2. Whisk sugar, oil, salt and dried herbs into yeast mixture, then stir flour with a wooden spoon until a sticky dough forms. Transfer to oiled bowl, brush top with olive oil and cover with plastic wrap; let stand in a warm spot till dough doubles in size, about 1 hour.
3. Turn dough onto a well-floured surface. With floured hands, knead until smooth, about 15 seconds and divide into two equal balls. If only using one, freeze the other; it keeps up to 3 months in the freezer, just let it thaw overnight in the fridge in an oiled bowl when ready to use.
1 cup grated old cheddar
1/2 large apple, sliced thinly into half-crescents
a handful of fresh basil leaves, coarsely torn
2 small tomatoes, thinly sliced
1. Preheat oven to 350 degrees F. Sprinkle a baking sheet with cornmeal. Spread the dough onto the sheet in a long, oval shape. Rub some olive oil onto the top of the dough and sprinkle with red pepper flakes, fresh ground pepper, and some coarse salt, if you have it.
2. Sprinkle the cheddar evenly over the dough. Add the slices of apple and tomato; top with the torn basil leaves. Bake in the oven for 25-30 minutes, or until cheese is all melted and crust is golden brown. Let sit for 5 minutes, then serve!
Thursday, September 9, 2010
Every time I go over to my dad's house, I end up rummaging around the cookbook shelf. My mother came to Canada in the 1970's a relative non-cook. So when she married my father, she purchased a bunch of cookbooks to help her learn some basic recipes and pad out a repertoire of good, humble, hearty dishes. These books mean so much to me now because in those batter-splattered, stuck-together, yellowing pages, she made measurement conversions and left comments about recipes she tried and recipes that failed. Exclamation points seemed to work on a system much like Michelin Stars; to receive three exclamation points meant it was a cracker of a recipe that would likely be repeated.
My mother favoured the simple and tasty. She enjoyed good food but was not prone to trends or showiness. All those aspic jellies and fancy appetizers like vol au vents were never to make an appearance at our table, and those recipe pages in the books go unmarked, unstained, ignored. She did make a mean meatloaf that resembled a ham and cheese jelly roll, and a life-changing filet mignon with a mushroom-sherry cream sauce. And on a recent pillage, I uncovered her hand-written cheesecake recipe; the cake that ushered in new years, birthdays, graduations, just-becauses. The cake that served as both dessert and breakfast the morning after. I will one day make that cheesecake. Anyways, that last pillage also yielded me this;
A 1973 copy of the classic 'Beard On Bread.' I was so excited to find this! Have I mentioned that it is one of my goals in life to be able to make decent homemade bread? However, I do take issue with the name of this book. I realize that 'Beard' is James Beard's last name. And I'm aware of the almost delicious wordplay of the title. But may I just say that every time I look at the title, all that comes up is a rather unfortunate visualization of a beard hanging out on a loaf of bread? And the alternates I came up with don't help much: 'Beard Bears Bread', 'Beard Bakes Bread', 'Beard's Bread' - all of them make me think, quite literally, of an improbably animate beard involved in the complex process of bread making.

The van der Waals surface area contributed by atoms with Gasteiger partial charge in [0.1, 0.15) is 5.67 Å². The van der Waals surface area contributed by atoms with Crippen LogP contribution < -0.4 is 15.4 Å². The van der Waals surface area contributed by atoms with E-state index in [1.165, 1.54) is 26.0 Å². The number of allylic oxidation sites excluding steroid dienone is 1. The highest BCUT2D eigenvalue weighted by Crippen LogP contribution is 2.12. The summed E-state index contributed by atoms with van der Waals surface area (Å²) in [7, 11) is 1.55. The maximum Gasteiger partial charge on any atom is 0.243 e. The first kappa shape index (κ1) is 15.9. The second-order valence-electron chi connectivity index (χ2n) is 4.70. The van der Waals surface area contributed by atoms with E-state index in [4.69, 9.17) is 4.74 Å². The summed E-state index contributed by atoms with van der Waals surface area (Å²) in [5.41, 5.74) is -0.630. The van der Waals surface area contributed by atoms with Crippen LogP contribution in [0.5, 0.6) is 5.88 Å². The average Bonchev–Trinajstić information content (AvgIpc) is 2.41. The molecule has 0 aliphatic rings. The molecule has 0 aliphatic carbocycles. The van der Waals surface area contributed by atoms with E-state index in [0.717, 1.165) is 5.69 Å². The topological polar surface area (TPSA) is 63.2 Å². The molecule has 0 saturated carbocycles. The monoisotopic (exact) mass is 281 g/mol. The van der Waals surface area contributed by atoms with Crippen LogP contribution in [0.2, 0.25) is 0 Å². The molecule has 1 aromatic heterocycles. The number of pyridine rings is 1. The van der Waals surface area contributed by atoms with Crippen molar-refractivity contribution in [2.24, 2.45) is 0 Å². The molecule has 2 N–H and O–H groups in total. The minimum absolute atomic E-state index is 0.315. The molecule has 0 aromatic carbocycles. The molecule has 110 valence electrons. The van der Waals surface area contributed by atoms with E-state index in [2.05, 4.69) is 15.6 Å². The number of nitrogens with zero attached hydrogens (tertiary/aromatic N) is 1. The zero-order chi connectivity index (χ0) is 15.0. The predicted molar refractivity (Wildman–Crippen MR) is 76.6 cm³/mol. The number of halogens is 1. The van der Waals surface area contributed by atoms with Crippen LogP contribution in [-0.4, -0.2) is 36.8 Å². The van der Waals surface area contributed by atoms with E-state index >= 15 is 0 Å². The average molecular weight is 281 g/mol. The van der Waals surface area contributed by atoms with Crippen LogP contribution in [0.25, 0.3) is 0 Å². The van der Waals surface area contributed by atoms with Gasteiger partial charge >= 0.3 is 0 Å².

But the recipe I selected, entitled 'Myrtle Allen's Brown Bread' is actually the easiest, best-tasting loaf I've ever made. A precursor to the now famous 'No Knead' bread that made the rounds on all the food blogs, this loaf requires minimal handling and only 1 rising period, and can be likened to the delicate tartness and density of a rye bread.
You start off by dissolving the yeast in warm water and molasses and let it get puffy. I was not all that fond of the creepy face that looked up at me. That was not in the recipe book.
The other neat thing about this recipe is that you warm up the flour in the oven before hand. I have no idea what this does, but I'm sure it's entirely scientific and therefore well above my understanding. So after it comes out of the oven, you combine the flour with the creepy yeast face and gently form a shaggy dough:
Why yes, that IS a springform pan instead of a loaf pan! I didn't have a big enough loaf pan so I improvised. And then I let it sit longer than Myrtle recommended. Way longer. About 12 hours longer. Because I'd read somewhere that the rising time is what imparts the flavour, and I was determined not to make another pretty, tasteless loaf. And may I just say that baking a loaf right before going to bed is the best possible smell to go to sleep to? And also the best thing to wake up to, because in the morning, breakfast is a foregone conclusion: